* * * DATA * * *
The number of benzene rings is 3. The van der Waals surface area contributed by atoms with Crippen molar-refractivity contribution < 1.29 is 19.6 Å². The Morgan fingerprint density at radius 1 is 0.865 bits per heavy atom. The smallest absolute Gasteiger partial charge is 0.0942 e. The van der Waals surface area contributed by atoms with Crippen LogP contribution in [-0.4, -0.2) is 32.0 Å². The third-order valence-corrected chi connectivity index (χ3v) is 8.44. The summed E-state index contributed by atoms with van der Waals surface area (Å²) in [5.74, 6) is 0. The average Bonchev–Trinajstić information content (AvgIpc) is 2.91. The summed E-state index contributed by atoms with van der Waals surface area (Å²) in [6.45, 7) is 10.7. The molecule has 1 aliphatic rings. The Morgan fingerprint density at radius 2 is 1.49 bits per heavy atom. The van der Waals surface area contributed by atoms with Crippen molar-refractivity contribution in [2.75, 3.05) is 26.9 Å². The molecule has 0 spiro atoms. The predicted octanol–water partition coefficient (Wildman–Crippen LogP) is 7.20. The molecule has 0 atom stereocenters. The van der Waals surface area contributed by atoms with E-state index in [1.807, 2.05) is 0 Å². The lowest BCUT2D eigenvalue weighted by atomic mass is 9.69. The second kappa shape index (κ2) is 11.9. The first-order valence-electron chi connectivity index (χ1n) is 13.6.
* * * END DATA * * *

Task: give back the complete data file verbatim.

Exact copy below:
The number of benzene rings is 3. The van der Waals surface area contributed by atoms with Crippen molar-refractivity contribution < 1.29 is 19.6 Å². The Morgan fingerprint density at radius 1 is 0.865 bits per heavy atom. The smallest absolute Gasteiger partial charge is 0.0942 e. The van der Waals surface area contributed by atoms with Crippen LogP contribution in [-0.4, -0.2) is 32.0 Å². The third-order valence-corrected chi connectivity index (χ3v) is 8.44. The summed E-state index contributed by atoms with van der Waals surface area (Å²) in [5.74, 6) is 0. The average Bonchev–Trinajstić information content (AvgIpc) is 2.91. The summed E-state index contributed by atoms with van der Waals surface area (Å²) in [6.45, 7) is 10.7. The molecule has 1 aliphatic rings. The Morgan fingerprint density at radius 2 is 1.49 bits per heavy atom. The van der Waals surface area contributed by atoms with Crippen molar-refractivity contribution in [2.75, 3.05) is 26.9 Å². The molecule has 0 spiro atoms. The predicted octanol–water partition coefficient (Wildman–Crippen LogP) is 7.20. The molecule has 0 atom stereocenters. The van der Waals surface area contributed by atoms with E-state index in [1.807, 2.05) is 0 Å². The lowest BCUT2D eigenvalue weighted by atomic mass is 9.69. The second kappa shape index (κ2) is 11.9. The first-order valence-electron chi connectivity index (χ1n) is 13.6.